Grazing - a personal blog from Steve Ehrmann

Steve Ehrmann is an author, speaker, and consultant.

Monday, November 5, 2012

Faculty research, institutional economics, and the reward system

Some folks at research universities act as though research grants are a way for a university to make money.  Not exactly.

At universities such as George Washington, most revenue comes from student learning, either directly (tuition and fees) or indirectly (alumni gifts).

Doing research should help keep our educational programs at the cutting edge of their disciplines, and fresh. (As Ernest Boyer pointed out several kinds of research can do that. More on that below).

Research costs the university money, even grant-funded research - it must almost always be subsidized with some of those teaching-derived dollars.

So any research university walks a tightrope:

  • Divert too many of those teaching-derived dollars to non-teaching uses, and we risk our reputation as a good teaching institution (and the income we get from that reputation);
  • Divert too few teaching-derived dollars to research and our teaching could stagnate, with perhaps the same result.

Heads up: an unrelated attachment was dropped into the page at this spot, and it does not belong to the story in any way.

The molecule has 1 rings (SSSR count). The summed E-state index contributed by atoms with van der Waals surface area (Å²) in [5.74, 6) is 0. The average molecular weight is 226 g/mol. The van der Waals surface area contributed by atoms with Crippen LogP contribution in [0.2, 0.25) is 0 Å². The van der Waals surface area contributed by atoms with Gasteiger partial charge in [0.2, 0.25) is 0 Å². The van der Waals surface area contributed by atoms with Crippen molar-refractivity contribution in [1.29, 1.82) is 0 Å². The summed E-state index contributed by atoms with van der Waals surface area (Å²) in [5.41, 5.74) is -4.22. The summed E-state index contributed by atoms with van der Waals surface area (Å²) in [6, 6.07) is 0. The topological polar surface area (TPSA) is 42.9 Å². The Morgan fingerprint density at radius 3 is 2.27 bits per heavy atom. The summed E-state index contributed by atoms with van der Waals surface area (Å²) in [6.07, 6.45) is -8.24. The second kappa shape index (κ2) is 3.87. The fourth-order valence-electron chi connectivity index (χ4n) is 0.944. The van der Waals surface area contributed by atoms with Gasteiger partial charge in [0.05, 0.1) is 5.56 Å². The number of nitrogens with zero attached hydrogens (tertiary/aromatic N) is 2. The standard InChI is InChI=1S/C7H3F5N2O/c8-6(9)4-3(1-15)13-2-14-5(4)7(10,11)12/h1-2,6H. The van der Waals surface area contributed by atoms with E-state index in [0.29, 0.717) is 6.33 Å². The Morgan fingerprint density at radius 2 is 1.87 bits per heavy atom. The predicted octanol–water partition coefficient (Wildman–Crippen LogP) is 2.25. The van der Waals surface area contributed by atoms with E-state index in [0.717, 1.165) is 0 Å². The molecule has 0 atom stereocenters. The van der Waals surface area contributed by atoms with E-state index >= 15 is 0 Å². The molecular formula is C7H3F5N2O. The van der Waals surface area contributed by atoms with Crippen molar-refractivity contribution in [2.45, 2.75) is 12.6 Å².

I've written this down because, until recently, it wasn't obvious to me. So I thought perhaps some readers might find this useful (or worth arguing with). In either case, feel free to post a comment!

PS. Ernest Boyer, in his book Scholarship Reconsidered, described four types of scholarship, each of which, in its own way, can make teaching more vital and current:

  1. The scholarship of discovery that includes original research that advances knowledge.
  2. The scholarship of integration that type involves synthesis of information across disciplines, across topics within a discipline, or across time.
  3. The scholarship of application (also later called the scholarship of engagement) that goes beyond the service duties of a faculty to those within or outside the University and involves the rigor and application of disciplinary expertise with results that can be shared with and/or evaluated by peers.
  4. The scholarship of teaching and learning that the systematic study of teaching and learning processes. It differs from scholarly teaching in that it requires a format that will allow public sharing and the opportunity for application and evaluation by others.
We're talking more at GW about the possibilities of encouraging all four kinds of scholarship, especially (in current conversations) for associate professors building a record for promotion to full professor.